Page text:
19. Tsuki (Moon)
Elizabeth Mitchell, vocals; Daniel Littleton, banjo, Irish harp; frogs sing
Our most magical and memorable night in Japan was spent on the beach of Kamakura, putting our bare toes in the black sand and the waters of Sagami Bay, watching the sun set and the moon rise. This was the last song we recorded for this album, and the last song we recorded before moving out of our home in Mount Tremper. We miss the frogs from our pond there, and I was happy to open up the windows and doors and give them a chance to add their voices to our song.
“With the lovely sounds of handmade music, Elizabeth Mitchell’s newest CD, Sunny Day, shines.” - Seattle Post Intelligencer
“Perfect music for after-school-wind-down time, for snuggling, or for just feeling happy and at home…You’re entire family deserves it!” – Boston Children’s Music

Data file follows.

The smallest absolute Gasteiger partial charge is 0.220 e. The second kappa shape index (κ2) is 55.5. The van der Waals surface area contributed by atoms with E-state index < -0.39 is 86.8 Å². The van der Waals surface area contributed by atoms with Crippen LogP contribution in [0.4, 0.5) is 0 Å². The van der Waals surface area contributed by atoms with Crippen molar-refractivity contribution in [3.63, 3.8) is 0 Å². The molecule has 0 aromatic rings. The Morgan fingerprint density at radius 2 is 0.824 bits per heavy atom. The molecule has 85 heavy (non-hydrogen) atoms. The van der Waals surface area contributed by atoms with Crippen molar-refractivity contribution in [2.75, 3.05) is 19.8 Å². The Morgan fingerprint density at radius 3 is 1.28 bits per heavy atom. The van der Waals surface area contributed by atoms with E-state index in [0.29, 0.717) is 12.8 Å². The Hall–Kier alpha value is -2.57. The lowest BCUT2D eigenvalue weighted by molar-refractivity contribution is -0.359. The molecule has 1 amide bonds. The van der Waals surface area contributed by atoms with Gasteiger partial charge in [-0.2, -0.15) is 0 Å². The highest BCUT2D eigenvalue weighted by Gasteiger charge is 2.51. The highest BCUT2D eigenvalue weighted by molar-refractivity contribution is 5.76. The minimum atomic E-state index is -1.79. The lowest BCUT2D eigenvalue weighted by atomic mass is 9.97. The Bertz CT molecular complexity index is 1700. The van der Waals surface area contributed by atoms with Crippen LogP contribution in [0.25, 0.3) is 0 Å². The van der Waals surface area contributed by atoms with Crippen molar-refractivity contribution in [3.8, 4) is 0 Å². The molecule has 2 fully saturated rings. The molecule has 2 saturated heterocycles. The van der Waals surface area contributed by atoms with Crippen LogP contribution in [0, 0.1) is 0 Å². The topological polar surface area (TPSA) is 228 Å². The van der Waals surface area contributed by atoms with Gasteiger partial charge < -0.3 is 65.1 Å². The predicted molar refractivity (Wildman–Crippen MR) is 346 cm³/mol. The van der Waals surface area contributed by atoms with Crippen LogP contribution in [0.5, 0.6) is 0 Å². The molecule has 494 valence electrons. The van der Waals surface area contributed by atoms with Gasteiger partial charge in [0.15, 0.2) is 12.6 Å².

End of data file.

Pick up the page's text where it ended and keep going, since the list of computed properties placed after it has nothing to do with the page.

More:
“A soothing multicultural quilt of rootsy, gracefully arranged music – Dadnabbit
“Bright, beautiful and sweet.” - Cool Mom Picks
“This album is a must-have for those who want avoid pandering in their children’s music and crave some intelligent craftsmanship for their own ears….” – Driftwood Magazine
“True folk tradition…sure to be loved by parents and children alike.” - Canadian Natural Mama
“A fine album, one that kids can love, too!” - Chronogram Magazine
“The music held within is magical, innocent, gentle, and above all, inspires a love of life, family, and childhood itself.” - Laughing Owl Reviews
“Especially folksy, bright, “handmade” music, which in my mind is a substitute for my own lack of music-making ability, singing not included.” - Katydidandkid
“In today’s hectic, oft crazy world, the simply refrain of the century + old traditional tune never felt more appropriate or necessary.” - Out With The Kids